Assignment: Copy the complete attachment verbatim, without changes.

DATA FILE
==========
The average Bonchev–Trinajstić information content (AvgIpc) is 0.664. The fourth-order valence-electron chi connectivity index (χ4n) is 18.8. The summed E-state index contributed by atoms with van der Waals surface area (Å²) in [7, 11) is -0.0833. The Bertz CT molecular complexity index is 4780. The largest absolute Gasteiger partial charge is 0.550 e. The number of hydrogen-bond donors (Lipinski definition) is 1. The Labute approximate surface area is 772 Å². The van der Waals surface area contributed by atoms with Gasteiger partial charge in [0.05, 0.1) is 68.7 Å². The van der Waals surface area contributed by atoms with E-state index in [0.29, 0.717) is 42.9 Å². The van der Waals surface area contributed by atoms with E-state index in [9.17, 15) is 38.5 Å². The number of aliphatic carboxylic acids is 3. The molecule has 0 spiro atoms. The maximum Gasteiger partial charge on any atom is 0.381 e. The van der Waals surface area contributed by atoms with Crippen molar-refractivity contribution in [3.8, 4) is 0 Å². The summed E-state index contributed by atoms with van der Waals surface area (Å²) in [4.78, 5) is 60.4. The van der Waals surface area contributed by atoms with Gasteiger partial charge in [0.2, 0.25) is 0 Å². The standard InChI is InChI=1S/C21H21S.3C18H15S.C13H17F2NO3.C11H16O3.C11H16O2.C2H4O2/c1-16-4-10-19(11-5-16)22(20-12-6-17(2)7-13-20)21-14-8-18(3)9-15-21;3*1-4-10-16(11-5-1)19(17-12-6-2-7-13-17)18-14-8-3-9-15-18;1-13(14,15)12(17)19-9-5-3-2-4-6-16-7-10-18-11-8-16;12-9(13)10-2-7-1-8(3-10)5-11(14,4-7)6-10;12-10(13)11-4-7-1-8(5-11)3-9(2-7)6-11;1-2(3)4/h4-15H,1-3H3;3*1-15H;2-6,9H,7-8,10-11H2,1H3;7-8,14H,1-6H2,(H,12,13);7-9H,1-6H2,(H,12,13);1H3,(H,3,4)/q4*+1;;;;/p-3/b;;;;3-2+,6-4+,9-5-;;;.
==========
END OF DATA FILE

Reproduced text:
The average Bonchev–Trinajstić information content (AvgIpc) is 0.664. The fourth-order valence-electron chi connectivity index (χ4n) is 18.8. The summed E-state index contributed by atoms with van der Waals surface area (Å²) in [7, 11) is -0.0833. The Bertz CT molecular complexity index is 4780. The largest absolute Gasteiger partial charge is 0.550 e. The number of hydrogen-bond donors (Lipinski definition) is 1. The Labute approximate surface area is 772 Å². The van der Waals surface area contributed by atoms with Gasteiger partial charge in [0.05, 0.1) is 68.7 Å². The van der Waals surface area contributed by atoms with E-state index in [0.29, 0.717) is 42.9 Å². The van der Waals surface area contributed by atoms with E-state index in [9.17, 15) is 38.5 Å². The number of aliphatic carboxylic acids is 3. The molecule has 0 spiro atoms. The maximum Gasteiger partial charge on any atom is 0.381 e. The van der Waals surface area contributed by atoms with Crippen molar-refractivity contribution in [3.8, 4) is 0 Å². The summed E-state index contributed by atoms with van der Waals surface area (Å²) in [4.78, 5) is 60.4. The van der Waals surface area contributed by atoms with Gasteiger partial charge in [0.2, 0.25) is 0 Å². The standard InChI is InChI=1S/C21H21S.3C18H15S.C13H17F2NO3.C11H16O3.C11H16O2.C2H4O2/c1-16-4-10-19(11-5-16)22(20-12-6-17(2)7-13-20)21-14-8-18(3)9-15-21;3*1-4-10-16(11-5-1)19(17-12-6-2-7-13-17)18-14-8-3-9-15-18;1-13(14,15)12(17)19-9-5-3-2-4-6-16-7-10-18-11-8-16;12-9(13)10-2-7-1-8(3-10)5-11(14,4-7)6-10;12-10(13)11-4-7-1-8(5-11)3-9(2-7)6-11;1-2(3)4/h4-15H,1-3H3;3*1-15H;2-6,9H,7-8,10-11H2,1H3;7-8,14H,1-6H2,(H,12,13);7-9H,1-6H2,(H,12,13);1H3,(H,3,4)/q4*+1;;;;/p-3/b;;;;3-2+,6-4+,9-5-;;;.